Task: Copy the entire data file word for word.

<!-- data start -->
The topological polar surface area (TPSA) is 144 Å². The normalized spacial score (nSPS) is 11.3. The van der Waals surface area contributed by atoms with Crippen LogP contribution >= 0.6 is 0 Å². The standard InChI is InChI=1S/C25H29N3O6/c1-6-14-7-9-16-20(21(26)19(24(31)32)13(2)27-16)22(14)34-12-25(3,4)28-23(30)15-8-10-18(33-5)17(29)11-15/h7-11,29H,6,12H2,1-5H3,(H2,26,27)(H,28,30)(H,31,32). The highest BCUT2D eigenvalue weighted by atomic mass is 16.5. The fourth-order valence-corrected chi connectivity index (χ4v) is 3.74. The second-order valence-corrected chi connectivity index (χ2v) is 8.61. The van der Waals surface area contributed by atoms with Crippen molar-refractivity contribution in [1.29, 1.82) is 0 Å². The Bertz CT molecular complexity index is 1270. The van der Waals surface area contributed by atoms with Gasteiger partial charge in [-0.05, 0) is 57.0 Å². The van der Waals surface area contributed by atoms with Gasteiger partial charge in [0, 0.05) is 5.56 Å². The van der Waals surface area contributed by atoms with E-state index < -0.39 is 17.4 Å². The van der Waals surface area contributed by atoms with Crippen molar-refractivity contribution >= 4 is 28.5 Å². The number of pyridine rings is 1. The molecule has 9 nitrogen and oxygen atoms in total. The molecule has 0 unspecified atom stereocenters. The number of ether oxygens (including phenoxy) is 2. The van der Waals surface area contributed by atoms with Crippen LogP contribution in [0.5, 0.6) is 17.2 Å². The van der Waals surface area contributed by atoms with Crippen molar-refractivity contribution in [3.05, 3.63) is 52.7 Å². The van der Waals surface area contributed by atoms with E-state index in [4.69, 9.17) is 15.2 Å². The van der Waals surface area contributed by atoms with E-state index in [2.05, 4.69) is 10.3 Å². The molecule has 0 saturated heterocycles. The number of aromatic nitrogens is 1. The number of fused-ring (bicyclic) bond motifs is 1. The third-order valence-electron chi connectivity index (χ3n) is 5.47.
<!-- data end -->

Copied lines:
The topological polar surface area (TPSA) is 144 Å². The normalized spacial score (nSPS) is 11.3. The van der Waals surface area contributed by atoms with Crippen LogP contribution >= 0.6 is 0 Å². The standard InChI is InChI=1S/C25H29N3O6/c1-6-14-7-9-16-20(21(26)19(24(31)32)13(2)27-16)22(14)34-12-25(3,4)28-23(30)15-8-10-18(33-5)17(29)11-15/h7-11,29H,6,12H2,1-5H3,(H2,26,27)(H,28,30)(H,31,32). The highest BCUT2D eigenvalue weighted by atomic mass is 16.5. The fourth-order valence-corrected chi connectivity index (χ4v) is 3.74. The second-order valence-corrected chi connectivity index (χ2v) is 8.61. The van der Waals surface area contributed by atoms with Crippen molar-refractivity contribution in [1.29, 1.82) is 0 Å². The Bertz CT molecular complexity index is 1270. The van der Waals surface area contributed by atoms with Gasteiger partial charge in [-0.05, 0) is 57.0 Å². The van der Waals surface area contributed by atoms with Gasteiger partial charge in [0, 0.05) is 5.56 Å². The van der Waals surface area contributed by atoms with E-state index < -0.39 is 17.4 Å². The van der Waals surface area contributed by atoms with Crippen molar-refractivity contribution >= 4 is 28.5 Å². The number of pyridine rings is 1. The molecule has 9 nitrogen and oxygen atoms in total. The molecule has 0 unspecified atom stereocenters. The number of ether oxygens (including phenoxy) is 2. The van der Waals surface area contributed by atoms with Crippen LogP contribution in [0.5, 0.6) is 17.2 Å². The van der Waals surface area contributed by atoms with Crippen molar-refractivity contribution in [3.05, 3.63) is 52.7 Å². The van der Waals surface area contributed by atoms with E-state index in [4.69, 9.17) is 15.2 Å². The van der Waals surface area contributed by atoms with E-state index in [2.05, 4.69) is 10.3 Å². The molecule has 0 saturated heterocycles. The number of aromatic nitrogens is 1. The number of fused-ring (bicyclic) bond motifs is 1. The third-order valence-electron chi connectivity index (χ3n) is 5.47.